We’ve been to many art museums. The Getty and LACMA in Los Angeles, The Metropolitan in New York, the Art Institute Chicago, the Uffizi in Florence, and at least several others that we would consider of the highest order. With this trip we’ll add the Cluny, the Louvre (king of them all), and the Musee D’Orsay to our list. The Louvre, as I’ll write in one of the next posts, is incomparable in every way, but it’s really, really, big and you know going in that you will never ever see it all in one visit or even several.
But the D’Orsay, for us, is perhaps the most purely enjoyable place to go for a museum. It’s big enough, but you really can see it all in a day. It focuses on a specific era in art, the years from 1848 to 1915. and it’s housed in one a big former train station (Gare d’Orsay) that came, in the early 1970s, within about an inch of the wrecking ball. Its useful years as a train station were over as far back as 1939, but it had been put to other use in the years since. But by the end of the 1960s, the popular will was to destroy it. The government of Georges Pompidou had other ideas, however.
Once a decision was made to preserve the building, it took fifteen years, many dedicated people, and a team of talented architects to transform this once grand old station into a grand new home for art.
For its collection, all of the art from the Louvre dating from the years 1848-1915 were brought to the D’Orsay. Many, including yours truly, don’t know that there is no art in the Louvre dating past 1848. In a city with 400 museums, artworks post-1915 up through contemporary art are well represented in a host of other museums. So the D’Orsay specializes in art of a certain point in time, and from numerous parts of the world.
Given that it was a train station, there is an enormous inner atrium in which dozens if not a few hundred sculptures bask in the wide open spaces with much light pouring down from the vast skylit glass ceiling. Abutting this central space are dozens of smaller enclosed galleries housing thousands of paintings, drawings and other wall-mounted works. Way up on the fifth level, a series of galleries running the length of the building houses the largest collection of great (mostly but not all) French impressionist works in the world. Nearly all the great impressionist paintings can be found in this space. You walk through these galleries saying over and over to yourself “I’ve seen that!”, or “Oh gosh, I know that one!”, or “Omigosh, they have THAT painting!”. You just can’t stop.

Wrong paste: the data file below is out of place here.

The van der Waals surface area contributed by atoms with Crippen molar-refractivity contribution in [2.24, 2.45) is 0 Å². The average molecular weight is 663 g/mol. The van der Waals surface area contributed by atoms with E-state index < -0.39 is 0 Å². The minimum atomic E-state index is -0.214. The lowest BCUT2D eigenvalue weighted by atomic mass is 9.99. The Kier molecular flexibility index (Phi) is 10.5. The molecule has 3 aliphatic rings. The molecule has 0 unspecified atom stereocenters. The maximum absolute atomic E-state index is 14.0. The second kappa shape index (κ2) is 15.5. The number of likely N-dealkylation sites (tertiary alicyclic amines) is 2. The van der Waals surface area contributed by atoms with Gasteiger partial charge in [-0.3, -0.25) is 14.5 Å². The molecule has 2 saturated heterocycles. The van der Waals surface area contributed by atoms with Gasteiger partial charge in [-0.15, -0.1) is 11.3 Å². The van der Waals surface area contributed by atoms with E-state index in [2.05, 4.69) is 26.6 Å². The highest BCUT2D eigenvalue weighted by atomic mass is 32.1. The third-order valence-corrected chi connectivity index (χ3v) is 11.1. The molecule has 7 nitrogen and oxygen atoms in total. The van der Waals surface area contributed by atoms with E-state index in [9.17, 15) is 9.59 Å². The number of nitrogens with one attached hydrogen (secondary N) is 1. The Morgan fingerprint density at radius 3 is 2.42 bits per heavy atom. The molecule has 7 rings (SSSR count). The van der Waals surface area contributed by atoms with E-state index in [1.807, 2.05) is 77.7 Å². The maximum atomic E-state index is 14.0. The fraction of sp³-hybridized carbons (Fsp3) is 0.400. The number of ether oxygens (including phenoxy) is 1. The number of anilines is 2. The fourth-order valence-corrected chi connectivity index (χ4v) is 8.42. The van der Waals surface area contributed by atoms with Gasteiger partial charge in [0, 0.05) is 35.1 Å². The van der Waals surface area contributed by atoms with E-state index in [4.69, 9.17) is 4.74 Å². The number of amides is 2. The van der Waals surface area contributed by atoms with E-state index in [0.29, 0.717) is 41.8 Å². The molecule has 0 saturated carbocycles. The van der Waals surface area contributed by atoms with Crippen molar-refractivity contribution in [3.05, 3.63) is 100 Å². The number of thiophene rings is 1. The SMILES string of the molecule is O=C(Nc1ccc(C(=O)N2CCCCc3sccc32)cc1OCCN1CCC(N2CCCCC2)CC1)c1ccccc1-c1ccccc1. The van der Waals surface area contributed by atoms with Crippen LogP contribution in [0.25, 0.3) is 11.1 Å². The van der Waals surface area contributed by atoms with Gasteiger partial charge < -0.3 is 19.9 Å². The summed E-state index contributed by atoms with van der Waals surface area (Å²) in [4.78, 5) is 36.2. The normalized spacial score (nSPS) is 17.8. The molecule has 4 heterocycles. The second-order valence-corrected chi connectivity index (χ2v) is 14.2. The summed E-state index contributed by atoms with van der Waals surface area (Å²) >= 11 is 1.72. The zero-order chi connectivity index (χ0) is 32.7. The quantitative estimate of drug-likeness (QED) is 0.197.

The rest of the collection builds up to it as you go upward from the first floor, and to just rush up to floor five to see the impressionist collection is to deprive yourself of a visual tour through the great movements in art from that period around 1850 to 1915.
This post is called D’Orsay 2 because, after our first visit, we decided to come back! It was that good. And Mary Ann’s feet had given out on that first visit BEFORE we got to the brilliant Art Nouveau collection. So we decided to come back on Sunday to see that, as well as their amazing special exhibition on French prostitutes of the 19th century and the great artists who depicted them in a whole genre of paintings and drawings. It was called “Splendor and Misery: Images of Prostitution”. A NY Times Review of this show can be found by clicking this link.)
I wish photographs had been permitted in the “Splendor and Misery Show”. So many great works of that period were on this subject. But there were some images (films and photography) not permitted for viewing by minors, and other images of syphilis victims weren’t for the faint-hearted. A book on the show has been published, however, and we’re going to order it just as soon as it’s available in the US. (Note to travelers: Don’t buy these enormous coffee-table books unless you’re willing to truck them back in your luggage!)
Our other purpose in returning was to see the wonderful collection of Art Nouveau furniture and objets d’art that are up on the fourth floor. I had a hard time not taking pictures of it all. I’m old enough to remember a time when Art Nouveau wasn’t taken all that seriously by artsy types, but now all that has changed, and these wonderfully flowing lines of art, design and style are now considered true art. When we were in Prague, we saw the work of the great Alfons Mucha at play in the great Municipal House, Obecni Dum (Click here for pictures), another Art Nouveau masterpiece. We were delighted to see a display of furniture designed by the Spanish Architect, Antoni Gaudi, whose amazing buildings of that era festoon the entire city of Barcelona (another town we want to return to one day).
Along with this several rooms of furniture, there were several rooms of Art Nouveau paintings. Rather than rattle on, why not click right here to see a representative sampling of many of the Art Nouveau works on display at the D’Orsay.
Some additional views